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Evaluating the dopamine hypothesis of schizophrenia in a large-scale genome-wide association study

Schizophrenia Research, Volume 176, Issue 2-3, October 2016, Pages 136 - 140



The dopamine hypothesis, which posits that dysregulation of the dopaminergic system is etiologic for schizophrenia, is among the most enduring biological theories in psychiatry. Although variation within genes related to dopaminergic functioning has been associated with schizophrenia, an aggregate test of variation, using the largest publicly available schizophrenia dataset, has not previously been conducted.


We first identified a core set of 11 genes involved in the synthesis, metabolism, and neurotransmission of dopamine. We then extracted summary statistics of markers falling within, or flanking, these genes from the Psychiatric Genomics Consortium's most recent schizophrenia mega-analysis results. We conducted aggregate tests for enrichment of dopamine-related pathways for association with schizophrenia.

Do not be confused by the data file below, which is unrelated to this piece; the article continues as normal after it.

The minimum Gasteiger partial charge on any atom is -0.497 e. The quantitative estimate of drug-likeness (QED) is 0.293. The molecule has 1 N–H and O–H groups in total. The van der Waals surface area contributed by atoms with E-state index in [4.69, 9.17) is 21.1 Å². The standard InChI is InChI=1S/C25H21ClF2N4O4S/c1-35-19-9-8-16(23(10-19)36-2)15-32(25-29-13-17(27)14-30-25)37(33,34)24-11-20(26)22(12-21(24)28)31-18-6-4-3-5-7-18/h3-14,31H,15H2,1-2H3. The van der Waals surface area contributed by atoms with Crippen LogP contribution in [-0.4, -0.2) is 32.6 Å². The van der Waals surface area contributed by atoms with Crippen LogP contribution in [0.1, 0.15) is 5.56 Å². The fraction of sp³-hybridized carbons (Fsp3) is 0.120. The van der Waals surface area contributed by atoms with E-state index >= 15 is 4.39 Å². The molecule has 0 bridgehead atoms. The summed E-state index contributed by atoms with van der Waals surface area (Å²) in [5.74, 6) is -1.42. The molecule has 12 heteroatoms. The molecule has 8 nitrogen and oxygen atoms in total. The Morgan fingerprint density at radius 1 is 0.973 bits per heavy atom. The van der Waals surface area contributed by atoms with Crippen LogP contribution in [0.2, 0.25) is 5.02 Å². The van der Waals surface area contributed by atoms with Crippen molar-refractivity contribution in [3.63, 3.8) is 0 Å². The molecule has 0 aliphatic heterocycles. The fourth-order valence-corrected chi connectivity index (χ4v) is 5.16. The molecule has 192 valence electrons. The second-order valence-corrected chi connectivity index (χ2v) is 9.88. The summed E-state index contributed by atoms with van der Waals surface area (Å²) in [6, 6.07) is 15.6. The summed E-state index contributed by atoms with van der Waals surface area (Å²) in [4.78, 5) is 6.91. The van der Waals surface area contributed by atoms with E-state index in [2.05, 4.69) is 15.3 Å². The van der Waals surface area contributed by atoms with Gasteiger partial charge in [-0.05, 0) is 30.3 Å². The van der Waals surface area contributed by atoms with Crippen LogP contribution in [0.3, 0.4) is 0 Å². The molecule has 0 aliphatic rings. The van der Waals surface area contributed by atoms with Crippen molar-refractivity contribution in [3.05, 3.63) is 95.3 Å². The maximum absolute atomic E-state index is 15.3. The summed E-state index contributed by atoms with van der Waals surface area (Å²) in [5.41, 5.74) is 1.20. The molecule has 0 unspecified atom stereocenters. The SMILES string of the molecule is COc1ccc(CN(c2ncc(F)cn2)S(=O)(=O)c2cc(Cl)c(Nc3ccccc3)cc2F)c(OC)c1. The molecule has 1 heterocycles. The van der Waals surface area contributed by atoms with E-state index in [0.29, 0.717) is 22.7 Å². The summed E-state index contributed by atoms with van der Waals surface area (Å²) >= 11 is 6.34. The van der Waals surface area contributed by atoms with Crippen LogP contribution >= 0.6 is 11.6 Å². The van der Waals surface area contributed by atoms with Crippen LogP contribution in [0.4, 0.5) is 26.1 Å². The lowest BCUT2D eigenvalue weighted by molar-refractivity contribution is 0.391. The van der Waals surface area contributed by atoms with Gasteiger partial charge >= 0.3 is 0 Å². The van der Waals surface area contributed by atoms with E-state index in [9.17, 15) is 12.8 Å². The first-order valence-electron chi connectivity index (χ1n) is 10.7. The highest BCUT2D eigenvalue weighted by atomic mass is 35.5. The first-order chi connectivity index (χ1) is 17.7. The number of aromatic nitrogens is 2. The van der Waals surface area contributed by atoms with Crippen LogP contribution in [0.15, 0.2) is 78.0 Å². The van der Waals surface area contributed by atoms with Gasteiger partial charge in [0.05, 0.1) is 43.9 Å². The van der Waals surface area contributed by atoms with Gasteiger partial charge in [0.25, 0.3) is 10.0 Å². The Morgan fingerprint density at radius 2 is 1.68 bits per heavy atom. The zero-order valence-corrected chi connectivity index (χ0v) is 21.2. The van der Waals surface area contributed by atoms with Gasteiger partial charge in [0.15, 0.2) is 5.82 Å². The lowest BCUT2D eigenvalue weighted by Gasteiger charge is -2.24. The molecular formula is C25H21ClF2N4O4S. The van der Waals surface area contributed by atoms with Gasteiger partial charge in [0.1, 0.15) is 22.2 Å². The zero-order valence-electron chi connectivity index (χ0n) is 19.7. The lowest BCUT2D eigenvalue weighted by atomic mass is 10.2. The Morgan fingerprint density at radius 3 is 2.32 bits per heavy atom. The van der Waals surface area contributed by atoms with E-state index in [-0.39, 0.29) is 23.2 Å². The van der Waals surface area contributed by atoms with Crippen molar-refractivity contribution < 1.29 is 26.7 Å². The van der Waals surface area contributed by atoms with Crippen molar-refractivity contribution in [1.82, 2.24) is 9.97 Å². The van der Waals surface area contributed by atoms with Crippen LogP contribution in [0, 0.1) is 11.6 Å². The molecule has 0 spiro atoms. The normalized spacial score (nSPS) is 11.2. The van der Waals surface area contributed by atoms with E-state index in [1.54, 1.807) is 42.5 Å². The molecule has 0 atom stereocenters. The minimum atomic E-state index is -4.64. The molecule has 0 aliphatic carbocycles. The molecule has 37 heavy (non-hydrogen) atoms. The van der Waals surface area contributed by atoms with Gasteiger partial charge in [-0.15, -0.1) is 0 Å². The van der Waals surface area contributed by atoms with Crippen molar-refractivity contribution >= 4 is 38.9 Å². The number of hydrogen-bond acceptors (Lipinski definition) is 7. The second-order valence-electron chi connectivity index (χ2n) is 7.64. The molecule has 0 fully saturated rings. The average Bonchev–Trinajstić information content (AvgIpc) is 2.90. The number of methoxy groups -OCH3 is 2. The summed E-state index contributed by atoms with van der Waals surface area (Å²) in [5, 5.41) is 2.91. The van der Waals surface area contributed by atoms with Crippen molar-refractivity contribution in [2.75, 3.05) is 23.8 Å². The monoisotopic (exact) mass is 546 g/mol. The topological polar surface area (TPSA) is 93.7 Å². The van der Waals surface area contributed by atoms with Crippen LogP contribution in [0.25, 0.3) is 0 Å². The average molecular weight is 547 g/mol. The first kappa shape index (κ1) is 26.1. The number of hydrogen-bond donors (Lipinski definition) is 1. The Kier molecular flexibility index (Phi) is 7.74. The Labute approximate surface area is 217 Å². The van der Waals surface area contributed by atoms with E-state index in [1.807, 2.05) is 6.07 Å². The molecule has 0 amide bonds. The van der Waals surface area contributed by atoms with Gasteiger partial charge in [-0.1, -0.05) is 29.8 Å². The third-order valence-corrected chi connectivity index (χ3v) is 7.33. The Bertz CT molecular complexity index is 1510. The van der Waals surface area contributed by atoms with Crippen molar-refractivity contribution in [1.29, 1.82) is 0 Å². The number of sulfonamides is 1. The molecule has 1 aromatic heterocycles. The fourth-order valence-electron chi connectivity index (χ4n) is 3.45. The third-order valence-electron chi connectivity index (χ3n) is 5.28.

We did not detect significant enrichment of signals across the core set of dopamine-related genes. However, we did observe modest to strong enrichment of genetic signals within the DRD2 locus.


Within the limits of available power, common sequence variation within core genes of the dopaminergic system is not related to risk of schizophrenia. This does not preclude a role of dopamine, or dopamine-related genes, in the clinical presentation of schizophrenia or in treatment response. However, it does suggest that the genetic risk for schizophrenia is not substantially affected by common variation in those genes which, collectively, critically impact dopaminergic functioning.

Keywords: Genetic risk, Statistical enrichment, Dopamine hypothesis of schizophrenia.


Virginia Institute for Psychiatric and Behavioral Genetics, Department of Psychiatry, Virginia Commonwealth University, PO Box 980126, Richmond, VA 23298-0126, United States

Corresponding author.